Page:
How to develop a customer-centric district culture
Customer service isn’t a switch districts can turn “on” or “off.” It’s a comprehensive culture shift that moves throughout a district — department by department and campus by campus.
Let’s start by understanding the four phases of customer service and how districts have managed to move through each phase until they eventually reach the “gold standard” — a fully customer-centric model that follows an intentional plan at every touchpoint.
Customer service for K-12 is defined as an intentional, data-driven approach to two-way communications that gives customers the ability to ask questions and share feedback while having the confidence their question, concern, or comment is getting to the right person in the right department.
The benefits of a districtwide customer service strategy
Phase 1: Reactive customer service
Reactive customer service is characterized by:
- Staff who are unaware of how daily interactions with customers influence district success
- Siloed communications
- A lack of customer service metrics
- Dissatisfied parents
In this stage, there is usually a consensus among district leadership that the current state of operations is unsustainable and significant change is required.
Phase 2: Tactical customer service
Tactical customer service is characterized by:
- A vision for districtwide customer service
- Specific customer service training for key staff members
- Customer service data that is evaluated but not aggregated for deeper insights
In this phase, districts have developed a baseline for key service processes and begun to insert them into day-to-day workflows.
Districts will begin to see improvements in bidirectional communications, average response time, and saved staff time.
Phase 3: Strategic customer service
Strategic customer service is characterized by:
- A customer service vision that is communicated districtwide
- Specific customer service training on processes and best practices for all frontline staff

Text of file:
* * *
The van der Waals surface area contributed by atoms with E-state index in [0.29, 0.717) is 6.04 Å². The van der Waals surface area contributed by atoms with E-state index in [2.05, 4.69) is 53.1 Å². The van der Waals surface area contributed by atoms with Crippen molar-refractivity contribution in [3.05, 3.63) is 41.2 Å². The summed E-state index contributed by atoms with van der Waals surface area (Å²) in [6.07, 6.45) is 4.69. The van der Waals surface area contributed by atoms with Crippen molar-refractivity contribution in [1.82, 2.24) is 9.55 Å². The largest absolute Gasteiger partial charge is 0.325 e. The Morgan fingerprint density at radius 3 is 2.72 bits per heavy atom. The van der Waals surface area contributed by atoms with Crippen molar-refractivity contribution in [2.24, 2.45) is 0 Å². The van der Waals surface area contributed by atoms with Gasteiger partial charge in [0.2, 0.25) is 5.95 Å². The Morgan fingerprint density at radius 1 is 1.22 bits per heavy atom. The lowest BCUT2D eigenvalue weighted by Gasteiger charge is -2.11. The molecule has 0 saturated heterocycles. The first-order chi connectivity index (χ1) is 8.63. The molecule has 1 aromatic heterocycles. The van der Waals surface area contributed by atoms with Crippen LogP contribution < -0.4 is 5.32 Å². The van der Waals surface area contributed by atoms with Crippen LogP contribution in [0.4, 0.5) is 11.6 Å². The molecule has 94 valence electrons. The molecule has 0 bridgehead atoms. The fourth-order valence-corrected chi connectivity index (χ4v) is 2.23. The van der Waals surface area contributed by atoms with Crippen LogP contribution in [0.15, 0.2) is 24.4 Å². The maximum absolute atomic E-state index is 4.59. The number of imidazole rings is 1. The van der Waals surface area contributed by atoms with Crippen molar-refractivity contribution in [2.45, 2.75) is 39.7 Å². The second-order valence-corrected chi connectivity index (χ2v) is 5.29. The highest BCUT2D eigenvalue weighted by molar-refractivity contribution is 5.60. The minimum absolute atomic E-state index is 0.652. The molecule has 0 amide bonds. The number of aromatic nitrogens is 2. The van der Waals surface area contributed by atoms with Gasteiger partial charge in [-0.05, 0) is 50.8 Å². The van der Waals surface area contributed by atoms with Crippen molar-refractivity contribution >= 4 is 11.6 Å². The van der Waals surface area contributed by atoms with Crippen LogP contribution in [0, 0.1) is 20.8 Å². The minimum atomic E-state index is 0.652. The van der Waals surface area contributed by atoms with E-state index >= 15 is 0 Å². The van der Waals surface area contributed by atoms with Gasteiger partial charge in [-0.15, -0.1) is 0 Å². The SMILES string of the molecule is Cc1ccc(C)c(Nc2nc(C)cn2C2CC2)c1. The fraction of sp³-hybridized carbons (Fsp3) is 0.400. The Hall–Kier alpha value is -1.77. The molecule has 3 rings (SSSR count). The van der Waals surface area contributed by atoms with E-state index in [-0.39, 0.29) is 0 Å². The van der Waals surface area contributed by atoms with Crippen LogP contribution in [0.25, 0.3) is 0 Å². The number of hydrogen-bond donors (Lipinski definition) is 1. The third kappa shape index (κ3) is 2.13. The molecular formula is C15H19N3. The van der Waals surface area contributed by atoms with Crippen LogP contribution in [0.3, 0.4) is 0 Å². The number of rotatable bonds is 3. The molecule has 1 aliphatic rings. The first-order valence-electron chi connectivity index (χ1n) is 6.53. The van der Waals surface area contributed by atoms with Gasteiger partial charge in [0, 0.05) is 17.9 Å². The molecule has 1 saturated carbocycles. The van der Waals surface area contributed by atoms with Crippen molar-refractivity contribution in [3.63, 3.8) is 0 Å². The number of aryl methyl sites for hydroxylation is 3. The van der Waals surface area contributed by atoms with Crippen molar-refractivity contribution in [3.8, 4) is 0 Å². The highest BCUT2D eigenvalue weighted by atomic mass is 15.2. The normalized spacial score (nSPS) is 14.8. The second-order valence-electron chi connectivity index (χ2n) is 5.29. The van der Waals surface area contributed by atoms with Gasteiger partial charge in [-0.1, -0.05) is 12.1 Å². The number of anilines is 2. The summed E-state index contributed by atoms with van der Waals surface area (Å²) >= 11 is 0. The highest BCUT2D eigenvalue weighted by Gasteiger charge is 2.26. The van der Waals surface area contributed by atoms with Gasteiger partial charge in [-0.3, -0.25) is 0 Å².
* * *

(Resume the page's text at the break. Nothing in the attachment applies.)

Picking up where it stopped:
- Consistently captured customer service metrics
In phase three, districts are seeing transformational benefits, including:
- The ability to report on customer service data
- The provision of equitable communications access to their entire community
- Hundreds of saved staff hours
- Improved backend workflows that simplify and accelerate the communications process
Phase 4: Customer-centric service
Customer-centric service is characterized by:
- The recognition of customer service as a districtwide core value
- Simple, swift, and reliable customer service
- The use of customer service metrics as a single source of truth
- Satisfied parents
In this final, ongoing phase of customer service delivery, districts are able to easily:
- Save staff time
- Offer quick, accurate bidirectional communication
- Ensure equitable access to every family in their community
- Report on customer service data and metrics
- Use data-driven insights to make well-received decisions
- Secure against malware and cyber attacks
- Provide intelligence
- Operate off of a single source of districtwide truth
When districts reach this “gold standard” of customer-centric service, their goal becomes continued success and the adoption of technological advancements.
As AI-powered chatbot technology, data analytics, and sentiment monitoring continue to improve, so will their respective abilities to positively alter the personalization and ease of customer service delivery.